28th May 2022


Stripping citizenship is a power best left to history books

  • Citizenship-stripping leads to the erosion of citizenship as a right. (Photo: Wayne MacPhail)
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On 28 February 2022, Latvia decided to enable Latvian citizens to serve in the military of Ukraine.

While Latvian law states that nationality can be revoked if a citizen serves in the armed forces or military organisation of another country, it provides exemptions for several countries.

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Ukraine has now been added to a list of exempted countries, meaning that Latvian citizens who join the Ukrainian armed forces can no longer be deprived of citizenship on that ground.

But the Latvian policy of giving Latvian citizens the assurance that their nationality won't be revoked for fighting Russia in Ukraine is an exception that proves the rule.

The fact that an armed conflict elsewhere in Europe had consequences for Latvian citizenship law chimes with the global trend over the past two decades of an increasing instrumentalization of citizenship on the pretext of national security.

As we conclude in a report that will be published next week, in almost 80 percent of countries around the world, citizens can be deprived of their citizenship based on disloyalty, military or other service to a foreign country or other criminal offences.

These deprivation powers have also increased significantly in the post-9/11 period.

Our evidence shows that since 2000, one-in-five countries have added new grounds for nationality deprivation that relate to national security or counter-terrorism. More than half of these countries were in Europe, making it the epicentre of resurgent interest in citizenship stripping.

This trend is worrying for several reasons.

Citizenship as a right

First, citizenship-stripping leads to the erosion of citizenship as a right. The majority of deprivation powers target only certain categories of citizen — most commonly citizens by naturalisation — instituting a second-class, conditional citizenship that can be taken away on the basis of discretionary government decisions.

Newly-minted nationality-deprivation powers increase both direct and indirect discrimination against minority communities, serving to bolster and justify racist, xenophobic and populist narratives.

Secondly, the alarming position of many European states on this measure also suggests that the region is forgetting its own dark history associated with nationality-deprivation — wielded in the 20th century, in particular, by totalitarian regimes as a weapon of exclusion against unwanted citizens.

The potential normalisation of denationalisation as a legitimate power for the state to hold over its own citizens also has a knock-on impact internationally for efforts to protect the right to nationality and prevent statelessness.

Third, citizenship stripping invariably upsets the law-based international order.

In our report, we detail stories of two denationalised Dutch citizens who were nonetheless deported back to the Netherlands by Turkey because it still considered this to be their country of "origin"; a denationalised French citizen stranded in limbo in France because of obstacles to deportation; and a denationalised Australian citizen eventually admitted to New Zealand (the country of second citizenship) in an episode that caused diplomatic tension between the two states.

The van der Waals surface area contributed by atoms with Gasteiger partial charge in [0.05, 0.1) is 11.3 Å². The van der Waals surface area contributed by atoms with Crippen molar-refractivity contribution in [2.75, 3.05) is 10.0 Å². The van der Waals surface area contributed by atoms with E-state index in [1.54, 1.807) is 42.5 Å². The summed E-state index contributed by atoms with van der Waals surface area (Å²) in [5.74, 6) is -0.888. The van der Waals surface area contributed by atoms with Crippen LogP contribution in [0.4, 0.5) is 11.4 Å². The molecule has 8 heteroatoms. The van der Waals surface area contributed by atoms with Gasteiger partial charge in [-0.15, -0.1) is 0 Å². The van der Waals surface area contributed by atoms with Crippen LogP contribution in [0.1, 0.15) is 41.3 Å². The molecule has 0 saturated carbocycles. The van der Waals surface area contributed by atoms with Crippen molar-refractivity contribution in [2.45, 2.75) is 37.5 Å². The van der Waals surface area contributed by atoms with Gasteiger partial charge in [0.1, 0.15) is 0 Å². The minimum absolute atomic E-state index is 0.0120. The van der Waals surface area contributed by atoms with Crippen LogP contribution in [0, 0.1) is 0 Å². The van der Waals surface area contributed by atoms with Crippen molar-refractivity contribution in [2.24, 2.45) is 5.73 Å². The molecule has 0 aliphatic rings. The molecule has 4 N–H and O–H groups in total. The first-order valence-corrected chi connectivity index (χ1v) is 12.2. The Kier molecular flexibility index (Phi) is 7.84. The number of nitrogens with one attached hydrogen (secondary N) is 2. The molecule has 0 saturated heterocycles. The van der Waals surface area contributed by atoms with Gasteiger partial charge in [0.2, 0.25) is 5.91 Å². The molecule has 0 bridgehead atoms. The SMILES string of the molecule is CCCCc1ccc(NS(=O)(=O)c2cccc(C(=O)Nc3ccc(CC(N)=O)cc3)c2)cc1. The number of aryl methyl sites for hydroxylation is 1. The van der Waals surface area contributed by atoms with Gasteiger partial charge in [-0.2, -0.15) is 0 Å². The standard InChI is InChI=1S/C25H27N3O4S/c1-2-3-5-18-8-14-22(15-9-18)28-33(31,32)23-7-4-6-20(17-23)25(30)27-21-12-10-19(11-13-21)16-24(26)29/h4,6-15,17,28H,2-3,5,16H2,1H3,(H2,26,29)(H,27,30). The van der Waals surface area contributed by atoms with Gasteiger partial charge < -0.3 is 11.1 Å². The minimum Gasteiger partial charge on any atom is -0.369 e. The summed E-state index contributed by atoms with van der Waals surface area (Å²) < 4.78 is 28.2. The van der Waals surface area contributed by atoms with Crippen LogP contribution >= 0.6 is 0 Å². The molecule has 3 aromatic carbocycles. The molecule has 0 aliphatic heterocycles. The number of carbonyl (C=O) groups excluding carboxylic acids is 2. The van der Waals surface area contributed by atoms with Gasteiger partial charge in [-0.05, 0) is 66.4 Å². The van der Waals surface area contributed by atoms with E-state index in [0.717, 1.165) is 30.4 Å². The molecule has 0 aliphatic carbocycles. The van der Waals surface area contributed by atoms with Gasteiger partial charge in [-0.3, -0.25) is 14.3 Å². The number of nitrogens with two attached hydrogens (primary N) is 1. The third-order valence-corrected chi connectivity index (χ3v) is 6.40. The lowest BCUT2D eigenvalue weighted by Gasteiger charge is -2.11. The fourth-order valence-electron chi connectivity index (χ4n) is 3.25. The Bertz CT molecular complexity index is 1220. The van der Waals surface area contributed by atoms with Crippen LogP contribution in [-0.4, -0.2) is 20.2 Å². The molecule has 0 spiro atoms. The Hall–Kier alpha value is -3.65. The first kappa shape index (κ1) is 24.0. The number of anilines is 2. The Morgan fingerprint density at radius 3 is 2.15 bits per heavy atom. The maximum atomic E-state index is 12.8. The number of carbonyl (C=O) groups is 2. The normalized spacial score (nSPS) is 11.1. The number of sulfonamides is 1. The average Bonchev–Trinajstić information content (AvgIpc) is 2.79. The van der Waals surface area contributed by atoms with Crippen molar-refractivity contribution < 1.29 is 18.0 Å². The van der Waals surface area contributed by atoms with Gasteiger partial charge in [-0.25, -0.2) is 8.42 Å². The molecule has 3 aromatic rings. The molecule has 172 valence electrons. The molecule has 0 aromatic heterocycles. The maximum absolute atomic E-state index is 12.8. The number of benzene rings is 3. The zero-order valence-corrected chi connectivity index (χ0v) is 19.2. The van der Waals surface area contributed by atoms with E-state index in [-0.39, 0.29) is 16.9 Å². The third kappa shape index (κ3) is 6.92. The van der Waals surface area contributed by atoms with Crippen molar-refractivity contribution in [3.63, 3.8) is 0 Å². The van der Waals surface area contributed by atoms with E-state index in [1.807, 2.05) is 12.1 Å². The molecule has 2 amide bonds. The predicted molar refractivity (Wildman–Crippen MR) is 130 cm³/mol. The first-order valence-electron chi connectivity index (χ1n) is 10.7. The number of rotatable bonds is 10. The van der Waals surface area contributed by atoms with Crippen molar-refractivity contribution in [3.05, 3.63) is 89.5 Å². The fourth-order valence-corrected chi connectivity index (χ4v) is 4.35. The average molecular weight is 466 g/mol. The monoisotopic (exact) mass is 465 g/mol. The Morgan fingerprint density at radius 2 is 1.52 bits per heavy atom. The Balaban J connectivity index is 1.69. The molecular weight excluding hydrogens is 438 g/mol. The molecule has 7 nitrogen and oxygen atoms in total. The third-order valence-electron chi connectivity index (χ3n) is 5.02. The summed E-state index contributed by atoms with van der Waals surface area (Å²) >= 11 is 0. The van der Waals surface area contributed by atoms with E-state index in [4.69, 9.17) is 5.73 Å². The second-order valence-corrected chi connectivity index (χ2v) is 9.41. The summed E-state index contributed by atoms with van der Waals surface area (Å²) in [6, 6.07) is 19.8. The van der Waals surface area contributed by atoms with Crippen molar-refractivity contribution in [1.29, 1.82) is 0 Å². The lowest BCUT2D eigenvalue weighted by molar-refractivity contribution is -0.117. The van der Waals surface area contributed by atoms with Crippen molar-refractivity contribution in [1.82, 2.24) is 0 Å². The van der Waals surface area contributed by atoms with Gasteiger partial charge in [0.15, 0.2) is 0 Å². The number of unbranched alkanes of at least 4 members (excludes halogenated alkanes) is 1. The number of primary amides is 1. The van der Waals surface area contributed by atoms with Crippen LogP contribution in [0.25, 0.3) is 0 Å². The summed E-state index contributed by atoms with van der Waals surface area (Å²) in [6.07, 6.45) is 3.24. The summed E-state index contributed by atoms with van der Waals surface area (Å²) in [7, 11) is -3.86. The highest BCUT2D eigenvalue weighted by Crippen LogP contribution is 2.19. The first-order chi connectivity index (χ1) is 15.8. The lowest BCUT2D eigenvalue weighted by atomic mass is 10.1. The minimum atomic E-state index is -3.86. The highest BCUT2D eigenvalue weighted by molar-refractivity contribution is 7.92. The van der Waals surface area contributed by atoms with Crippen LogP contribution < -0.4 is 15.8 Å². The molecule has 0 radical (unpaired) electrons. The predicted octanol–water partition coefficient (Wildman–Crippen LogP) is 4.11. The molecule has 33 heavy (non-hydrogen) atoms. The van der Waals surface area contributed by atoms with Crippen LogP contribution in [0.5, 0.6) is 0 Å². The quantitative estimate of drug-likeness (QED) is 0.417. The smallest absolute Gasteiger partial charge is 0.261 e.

And the list goes on.

Lack of data

Publicly-available statistics indicate that the number of people affected remain low (other than in Bahrain and the UK where the figures are into the hundreds). But the lack of comprehensive data on implementation makes it hard to gauge truly how much these measures have been used in practice.

There is evidence that some states which initially adopted nationality deprivation powers to address the perceived threat of foreign fighters returning from Syria and Iraq, have ultimately favoured repatriation, rehabilitation and de-radicalisation as a policy response — electing to take responsibility for their citizens rather than to export the problem.

Latvia's latest citizenship law reform is a case in point of the inconsistencies linked with instrumentalizing citizenship for policy ends.

While a state's position on a conflict will be determined by its foreign policy, citizens will have vastly diverse and contradictory positions and rationales when confronted with the possibility of participating in armed conflict.

Blanket state approvals of 'just causes' and prohibitions of 'unjust causes' strip the individual of agency and gloss over the fact that people will have good and bad reasons for joining the same conflict.

The disproportionality and arbitrariness of permanent banishment from the political community for some, is brought into sharp focus when laws are changed to avoid this same fate for others.

As security experts have commented, citizenship stripping is a course of action through which states are essentially "avoiding the tough, but necessary, responsibility of dealing with their own citizens [… and] will only create greater danger in the future".

Instead, states should completely relegate this power to the history books and do the responsible thing of protecting citizens and prosecuting criminal behaviour, including where actions against the interests of the state are codified criminal offences.

Author bio

Laura van Waas is co-director of the Institute on Statelessness and Inclusion (ISI) and assistant professor at Tilburg Law School. Maarten Vink is co-director of the Global Citizenship Observatory (GLOBALCIT) and chair in citizenship studies at the Robert Schuman Centre, European University Institute.


The views expressed in this opinion piece are the author's, not those of EUobserver.


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